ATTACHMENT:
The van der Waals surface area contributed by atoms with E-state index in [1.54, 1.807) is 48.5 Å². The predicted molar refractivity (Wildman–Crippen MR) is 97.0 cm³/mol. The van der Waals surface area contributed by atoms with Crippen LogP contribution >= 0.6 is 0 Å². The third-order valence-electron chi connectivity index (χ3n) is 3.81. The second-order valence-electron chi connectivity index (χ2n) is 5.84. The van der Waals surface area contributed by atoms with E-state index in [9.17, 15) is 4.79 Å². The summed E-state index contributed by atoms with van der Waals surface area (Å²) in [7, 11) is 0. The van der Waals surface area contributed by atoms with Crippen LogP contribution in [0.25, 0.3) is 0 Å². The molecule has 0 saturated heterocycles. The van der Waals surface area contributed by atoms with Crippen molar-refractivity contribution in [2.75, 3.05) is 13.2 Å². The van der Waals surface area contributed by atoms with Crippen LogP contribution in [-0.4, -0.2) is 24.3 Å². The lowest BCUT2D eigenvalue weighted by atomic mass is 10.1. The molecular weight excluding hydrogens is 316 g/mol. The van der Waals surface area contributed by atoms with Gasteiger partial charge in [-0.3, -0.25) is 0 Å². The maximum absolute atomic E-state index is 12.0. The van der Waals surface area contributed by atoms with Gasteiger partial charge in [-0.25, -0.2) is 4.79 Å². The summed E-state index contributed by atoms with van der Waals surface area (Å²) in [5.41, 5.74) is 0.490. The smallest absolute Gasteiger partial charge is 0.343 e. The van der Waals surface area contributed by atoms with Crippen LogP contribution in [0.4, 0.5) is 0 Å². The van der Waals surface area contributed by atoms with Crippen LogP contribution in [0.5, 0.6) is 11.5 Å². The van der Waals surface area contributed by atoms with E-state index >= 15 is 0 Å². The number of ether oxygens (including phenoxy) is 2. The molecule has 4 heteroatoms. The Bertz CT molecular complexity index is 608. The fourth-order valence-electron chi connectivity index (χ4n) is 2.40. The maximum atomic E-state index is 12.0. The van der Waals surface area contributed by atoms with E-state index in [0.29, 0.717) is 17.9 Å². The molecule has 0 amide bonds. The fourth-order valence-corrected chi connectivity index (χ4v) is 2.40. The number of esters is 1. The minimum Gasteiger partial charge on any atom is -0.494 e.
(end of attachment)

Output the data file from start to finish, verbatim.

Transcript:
The van der Waals surface area contributed by atoms with E-state index in [1.54, 1.807) is 48.5 Å². The predicted molar refractivity (Wildman–Crippen MR) is 97.0 cm³/mol. The van der Waals surface area contributed by atoms with Crippen LogP contribution >= 0.6 is 0 Å². The third-order valence-electron chi connectivity index (χ3n) is 3.81. The second-order valence-electron chi connectivity index (χ2n) is 5.84. The van der Waals surface area contributed by atoms with E-state index in [9.17, 15) is 4.79 Å². The summed E-state index contributed by atoms with van der Waals surface area (Å²) in [7, 11) is 0. The van der Waals surface area contributed by atoms with Crippen LogP contribution in [0.25, 0.3) is 0 Å². The molecule has 0 saturated heterocycles. The van der Waals surface area contributed by atoms with Crippen molar-refractivity contribution in [2.75, 3.05) is 13.2 Å². The van der Waals surface area contributed by atoms with Crippen LogP contribution in [-0.4, -0.2) is 24.3 Å². The lowest BCUT2D eigenvalue weighted by atomic mass is 10.1. The molecular weight excluding hydrogens is 316 g/mol. The van der Waals surface area contributed by atoms with Gasteiger partial charge in [-0.3, -0.25) is 0 Å². The maximum absolute atomic E-state index is 12.0. The van der Waals surface area contributed by atoms with Gasteiger partial charge in [-0.25, -0.2) is 4.79 Å². The summed E-state index contributed by atoms with van der Waals surface area (Å²) in [5.41, 5.74) is 0.490. The smallest absolute Gasteiger partial charge is 0.343 e. The van der Waals surface area contributed by atoms with Crippen LogP contribution in [0.4, 0.5) is 0 Å². The van der Waals surface area contributed by atoms with Crippen LogP contribution in [0.5, 0.6) is 11.5 Å². The van der Waals surface area contributed by atoms with E-state index >= 15 is 0 Å². The number of ether oxygens (including phenoxy) is 2. The molecule has 4 heteroatoms. The Bertz CT molecular complexity index is 608. The fourth-order valence-electron chi connectivity index (χ4n) is 2.40. The maximum atomic E-state index is 12.0. The van der Waals surface area contributed by atoms with E-state index in [0.29, 0.717) is 17.9 Å². The molecule has 0 amide bonds. The fourth-order valence-corrected chi connectivity index (χ4v) is 2.40. The number of esters is 1. The minimum Gasteiger partial charge on any atom is -0.494 e.